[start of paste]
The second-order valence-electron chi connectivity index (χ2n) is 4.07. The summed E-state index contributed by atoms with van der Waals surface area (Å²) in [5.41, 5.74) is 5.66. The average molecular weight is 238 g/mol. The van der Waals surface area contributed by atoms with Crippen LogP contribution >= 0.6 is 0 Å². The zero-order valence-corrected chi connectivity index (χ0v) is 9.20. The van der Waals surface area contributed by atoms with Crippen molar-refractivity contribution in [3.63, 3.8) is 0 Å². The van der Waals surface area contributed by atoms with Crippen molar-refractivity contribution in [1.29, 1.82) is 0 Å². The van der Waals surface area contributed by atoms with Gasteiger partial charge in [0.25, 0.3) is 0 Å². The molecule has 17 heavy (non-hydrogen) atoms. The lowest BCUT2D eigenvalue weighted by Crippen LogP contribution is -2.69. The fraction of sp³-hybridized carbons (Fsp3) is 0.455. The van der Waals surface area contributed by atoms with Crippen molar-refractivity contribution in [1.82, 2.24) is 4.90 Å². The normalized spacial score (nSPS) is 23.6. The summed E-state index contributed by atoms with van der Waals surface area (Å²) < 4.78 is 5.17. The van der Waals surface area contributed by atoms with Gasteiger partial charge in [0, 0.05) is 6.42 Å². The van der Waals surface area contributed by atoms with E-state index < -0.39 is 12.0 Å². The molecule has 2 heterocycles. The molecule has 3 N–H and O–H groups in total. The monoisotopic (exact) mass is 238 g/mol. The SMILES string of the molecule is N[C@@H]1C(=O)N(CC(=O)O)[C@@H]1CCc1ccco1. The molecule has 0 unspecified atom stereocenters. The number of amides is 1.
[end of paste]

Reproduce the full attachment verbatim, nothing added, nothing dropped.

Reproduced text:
The second-order valence-electron chi connectivity index (χ2n) is 4.07. The summed E-state index contributed by atoms with van der Waals surface area (Å²) in [5.41, 5.74) is 5.66. The average molecular weight is 238 g/mol. The van der Waals surface area contributed by atoms with Crippen LogP contribution >= 0.6 is 0 Å². The zero-order valence-corrected chi connectivity index (χ0v) is 9.20. The van der Waals surface area contributed by atoms with Crippen molar-refractivity contribution in [3.63, 3.8) is 0 Å². The van der Waals surface area contributed by atoms with Crippen molar-refractivity contribution in [1.29, 1.82) is 0 Å². The van der Waals surface area contributed by atoms with Gasteiger partial charge in [0.25, 0.3) is 0 Å². The molecule has 17 heavy (non-hydrogen) atoms. The lowest BCUT2D eigenvalue weighted by Crippen LogP contribution is -2.69. The fraction of sp³-hybridized carbons (Fsp3) is 0.455. The van der Waals surface area contributed by atoms with Crippen molar-refractivity contribution in [1.82, 2.24) is 4.90 Å². The normalized spacial score (nSPS) is 23.6. The summed E-state index contributed by atoms with van der Waals surface area (Å²) < 4.78 is 5.17. The van der Waals surface area contributed by atoms with Gasteiger partial charge in [0, 0.05) is 6.42 Å². The van der Waals surface area contributed by atoms with E-state index < -0.39 is 12.0 Å². The molecule has 2 heterocycles. The molecule has 3 N–H and O–H groups in total. The monoisotopic (exact) mass is 238 g/mol. The SMILES string of the molecule is N[C@@H]1C(=O)N(CC(=O)O)[C@@H]1CCc1ccco1. The molecule has 0 unspecified atom stereocenters. The number of amides is 1.